On Tuesday, United Airlines posted a drop of 52% in its net earnings for its fourth quarter, but the air carrier met expectations on Wall Street thanks to better than had been expected bookings during both November and December.
The airline, based in Chicago, posted net income of $397 million for its October through December quarter. That was down from one year ago during the same quarter when income was $823 million, but at that time fuel prices were even lower than now, which helped to spike profits.
Earnings were $1.26 per diluted share, which met estimates on Wall Street.
The quarterly results saw revenue reach close to $9 billion, which represented a gain of 0.2% from the same period one year ago, but the airlines expenses increased even more as they were up more than 1.2% to over $8 billion.
Fuel costs fell by 3.9% to just over $1.6 billion during the three-month period. However, salaries were up for the same period by 5.9% to close to $2.6 billion.
Labor agreements were reached by the airline with each of its different domestic unions over the course of the full year. Workers received profit sharing of more than $628 million during 2016.
An important metric for performance, passenger revenue per available seat mile, dropped by 1.6% for the three months due to the U.S. dollar remaining strong, lower overall surcharges and reductions in travel related to energy.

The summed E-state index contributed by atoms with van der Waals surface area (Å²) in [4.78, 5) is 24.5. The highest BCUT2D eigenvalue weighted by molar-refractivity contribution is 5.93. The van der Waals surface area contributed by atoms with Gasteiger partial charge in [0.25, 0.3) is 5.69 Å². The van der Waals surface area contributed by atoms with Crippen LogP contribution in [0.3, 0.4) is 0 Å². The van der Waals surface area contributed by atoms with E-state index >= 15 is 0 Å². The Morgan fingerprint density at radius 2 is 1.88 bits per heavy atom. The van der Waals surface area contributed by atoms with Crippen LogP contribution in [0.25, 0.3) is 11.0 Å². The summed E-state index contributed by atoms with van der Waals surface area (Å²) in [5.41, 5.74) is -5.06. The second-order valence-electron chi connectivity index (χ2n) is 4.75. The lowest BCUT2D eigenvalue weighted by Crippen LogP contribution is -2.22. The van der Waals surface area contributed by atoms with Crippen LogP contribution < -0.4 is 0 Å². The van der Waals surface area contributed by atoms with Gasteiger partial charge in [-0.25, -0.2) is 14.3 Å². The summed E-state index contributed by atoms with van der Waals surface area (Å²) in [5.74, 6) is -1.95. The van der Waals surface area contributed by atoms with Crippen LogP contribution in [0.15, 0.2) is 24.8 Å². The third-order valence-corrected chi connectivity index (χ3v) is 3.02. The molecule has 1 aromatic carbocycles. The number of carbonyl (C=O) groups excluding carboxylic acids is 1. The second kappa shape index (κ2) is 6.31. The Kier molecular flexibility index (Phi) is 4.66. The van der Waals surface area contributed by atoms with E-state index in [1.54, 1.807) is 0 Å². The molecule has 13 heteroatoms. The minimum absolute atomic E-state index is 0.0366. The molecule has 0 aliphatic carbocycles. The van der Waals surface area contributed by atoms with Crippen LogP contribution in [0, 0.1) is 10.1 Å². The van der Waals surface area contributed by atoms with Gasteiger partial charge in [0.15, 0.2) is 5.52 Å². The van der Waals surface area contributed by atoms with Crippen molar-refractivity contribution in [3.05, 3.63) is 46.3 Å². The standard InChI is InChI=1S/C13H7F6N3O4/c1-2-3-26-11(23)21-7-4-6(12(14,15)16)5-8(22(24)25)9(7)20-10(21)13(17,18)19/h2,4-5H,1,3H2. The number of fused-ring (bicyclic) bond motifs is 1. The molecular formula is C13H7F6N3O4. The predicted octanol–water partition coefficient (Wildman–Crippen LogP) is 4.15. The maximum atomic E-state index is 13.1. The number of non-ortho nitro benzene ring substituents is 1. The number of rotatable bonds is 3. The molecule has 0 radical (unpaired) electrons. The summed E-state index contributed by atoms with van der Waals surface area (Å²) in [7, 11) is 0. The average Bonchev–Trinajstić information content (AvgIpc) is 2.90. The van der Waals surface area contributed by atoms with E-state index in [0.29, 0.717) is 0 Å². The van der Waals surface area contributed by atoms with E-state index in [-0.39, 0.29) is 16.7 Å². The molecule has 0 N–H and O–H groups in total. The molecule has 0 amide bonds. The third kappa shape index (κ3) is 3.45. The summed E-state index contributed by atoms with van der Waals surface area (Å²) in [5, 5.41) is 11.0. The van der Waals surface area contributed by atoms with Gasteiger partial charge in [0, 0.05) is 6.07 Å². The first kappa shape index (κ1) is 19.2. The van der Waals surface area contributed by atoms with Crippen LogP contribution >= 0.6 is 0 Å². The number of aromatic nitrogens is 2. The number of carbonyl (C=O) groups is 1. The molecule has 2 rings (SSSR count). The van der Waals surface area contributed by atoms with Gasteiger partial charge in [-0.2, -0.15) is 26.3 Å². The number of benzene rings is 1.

However, the overall results outperformed the airlines earlier guidance due to strong bookings as well as yields during the months of November as well as December.
Scott Kirby the United president said in a prepared statement that the airline saw strong improvement in pricing and demand during the most recent quarter.
Officials from United promoted an on-time performance that was its best and the lowest amount of cancellations as well as mishandled bags for the company in its history, during 2016.
Oscar Munoz the CEO at United said in another prepared statement that the operating and financial performance for the fourth quarter had capped an impressive year for the air carrier.
Airlines have seen profits increase the past two years thanks to oil prices being lower, but will see some of that drop due to the price of oil increasing slightly the past quarter.